Kapuskasing's rebroadcasting station was the first such facility in Canada, and it added another portion of the sparsely populated northeastern Ontario market to the growing station's network. Eventually, Mr. LAVIGNE built rebroadcasting stations in Chapleau and Moosonee, Ontario and Malartic, Quebec, and by the time expansion was completed, CFCL-television served 1.5 million people. Eventually, he built the station into the world's largest privately owned system.
For many years he appeared on a very popular CFCL program known as the President's Corner, during which he would sit on camera in a comfortable chair and read and respond to letters from viewers.
Between 1962 and 1970, Mr. LAVIGNE's television network entered the world of high technology with its own microwave network. Mr. LAVIGNE had the northeastern Ontario television market virtually all to himself for about 20 years until the Canadian Television Network (CTV) arrived on the scene. He reacted by building new stations in North Bay and Sudbury with a rebroadcasting station in Elliot Lake to serve Manitoulin Island. Expansion continued in 1976 with the purchase of a bankrupt television station in Pembroke, in the Ottawa Valley. Eventually, Mr. LAVIGNE's private network stretched from Moosonee to Ottawa, and from Hearst to Mattagami, Quebec
"When we first started we had the market all to ourselves," he told Northern Ontario Business. "We had 20 hours a week of local programming, and it was beautiful. We gave the North a unified voice. One time, during a forest fire near Chapleau, our messages arranged for accommodations for 1,000 people in Timmins."
Mr. LAVIGNE divested himself of his broadcasting holdings in 1980, primarily because he was refused permission to operate a cable television service in the North. He remained a director of Mid-Canada Television, the network that grew from his little Timmins station in 1956, and was chairman of the board of Northern Telephone Ltd. For a number of years, he served on the board of the National Bank of Canada, and for 10 years served on the board of ICG Utilities (formerly Inter City Gas.)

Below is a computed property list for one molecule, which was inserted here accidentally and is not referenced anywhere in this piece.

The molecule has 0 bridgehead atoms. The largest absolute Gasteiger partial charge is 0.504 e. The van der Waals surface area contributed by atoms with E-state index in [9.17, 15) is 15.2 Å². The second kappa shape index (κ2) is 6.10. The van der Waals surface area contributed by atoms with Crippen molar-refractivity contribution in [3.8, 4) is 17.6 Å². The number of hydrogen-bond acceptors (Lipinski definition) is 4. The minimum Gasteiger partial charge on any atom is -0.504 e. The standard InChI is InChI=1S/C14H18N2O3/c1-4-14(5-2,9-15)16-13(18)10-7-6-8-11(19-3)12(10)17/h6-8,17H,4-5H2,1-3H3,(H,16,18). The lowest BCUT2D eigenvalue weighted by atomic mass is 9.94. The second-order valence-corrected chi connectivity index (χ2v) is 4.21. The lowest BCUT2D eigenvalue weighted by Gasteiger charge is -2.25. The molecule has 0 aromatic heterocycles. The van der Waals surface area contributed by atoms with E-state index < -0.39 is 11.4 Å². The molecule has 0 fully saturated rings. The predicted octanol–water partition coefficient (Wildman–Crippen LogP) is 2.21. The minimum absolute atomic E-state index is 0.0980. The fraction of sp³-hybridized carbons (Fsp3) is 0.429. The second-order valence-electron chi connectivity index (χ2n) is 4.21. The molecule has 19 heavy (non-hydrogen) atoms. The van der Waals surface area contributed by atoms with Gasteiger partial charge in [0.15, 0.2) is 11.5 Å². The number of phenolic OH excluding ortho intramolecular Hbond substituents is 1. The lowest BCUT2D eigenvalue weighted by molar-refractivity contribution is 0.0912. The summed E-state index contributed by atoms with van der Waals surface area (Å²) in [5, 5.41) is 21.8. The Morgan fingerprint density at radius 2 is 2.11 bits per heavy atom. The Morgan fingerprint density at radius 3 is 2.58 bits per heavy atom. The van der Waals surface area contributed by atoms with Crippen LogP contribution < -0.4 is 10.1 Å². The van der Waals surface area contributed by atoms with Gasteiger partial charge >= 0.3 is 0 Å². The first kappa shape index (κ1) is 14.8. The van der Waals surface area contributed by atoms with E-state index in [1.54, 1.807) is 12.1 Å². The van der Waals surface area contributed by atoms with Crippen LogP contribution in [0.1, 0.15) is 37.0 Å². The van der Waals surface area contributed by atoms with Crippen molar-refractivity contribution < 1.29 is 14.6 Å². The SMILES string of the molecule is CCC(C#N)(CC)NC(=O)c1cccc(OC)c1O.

His life after broadcasting also included 20 years as a property developer in the Timmins area.
"He was always a physically active person," says Ms. DE COURVILLE NICOL. "In the years he was setting up his television stations he would often go out with the engineers. He was not as happy sitting behind his desk."
Mr. LAVIGNE was elected to the Canadian Broadcasting Hall of Fame in 1990. His wife died in 1995. He leaves Ms. DE COURVILLE NICOL and six other children, Marc, Andrée, Nicole, Jean-Luc, Pierre and Marie-France.

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CONOVER o@ca.on.york_county.toronto.globe_and_mail 2003-09-04 published
Artist and portraitist refused to compromise
Works in his trademark use of colour hang in the Art Gallery of Ontario, Toronto's Mount Sinai Hospital and in private collections
By Carol COOPER Special to The Globe and Mail Thursday, September 4, 2003 - Page R9
When the director of the University of Toronto's Hart House Gallery needed a portrait of Hart House warden Dr. Jean LENGELLÉ, she called artist Gerald SCOTT.
"In this case, Gerry was a perfect fit for Jean, because Jean wanted something that was not staid and traditional, which is certainly Gerry," said the director, Judi SCHWARTZ.
"He [Dr. LENGELLÉ] liked the patterning approach that Gerry took, and the two of them got along very well."
Mr. SCOTT painted the 1977 LENGELLÉ portrait and countless others in the manner of his friend and mentor, Group of Seven artist Fred VARLEY.
"Gerry placed colours together that you wouldn't think of, and when you stand back from the painting, you get the effect of the work, and when you get closer to it, you start to notice the colours," Ms. SCHWARTZ said of the LENGELLÉ portrait.
One of the foremost Canadian portrait painters, whose works hung in the inaugural exhibition of Toronto's prominent Greenwich Gallery along with those of Michael Snow, Graham Coughtry and William Ronald and are found in the Art Gallery of Ontario, Toronto's Mount Sinai Hospital and numerous private collections, Mr. SCOTT died of cancer at the age of 76. Along with Dr. LENGELLÉ, Mr. SCOTT's subjects included a Bermudan prime minister and a Baroness Rothschild. One of six children, whose father worked as a building engineer and car salesman, Gerald William SCOTT was born in Saint John. Although his birth certificate reads September 30, 1926, Mr. SCOTT always said it was wrong and he was born in 1925. To help support his family during the Depression, Mr. SCOTT danced on the city's docks, missing school to do so. After service in the Canadian army during the Second World War, he returned to Toronto where his family had settled.
There he met and married the Italian countess Josephine Maria INVIDIATTA. An English teacher who recognized her husband's gifts, she taught Mr. SCOTT to read. Thereafter, he read incessantly, devouring all types of material. Countess INVIDIATTA also encouraged Mr. SCOTT to attend the Ontario College of Art, now named the Ontario College of Art and Design.
Graduating from the college in 1949, Mr. SCOTT won the Reeves Award for all-round technical proficiency in drawing and painting. After a short career in advertising and turning down an opportunity to do a cover for Time magazine, he focused on fine art.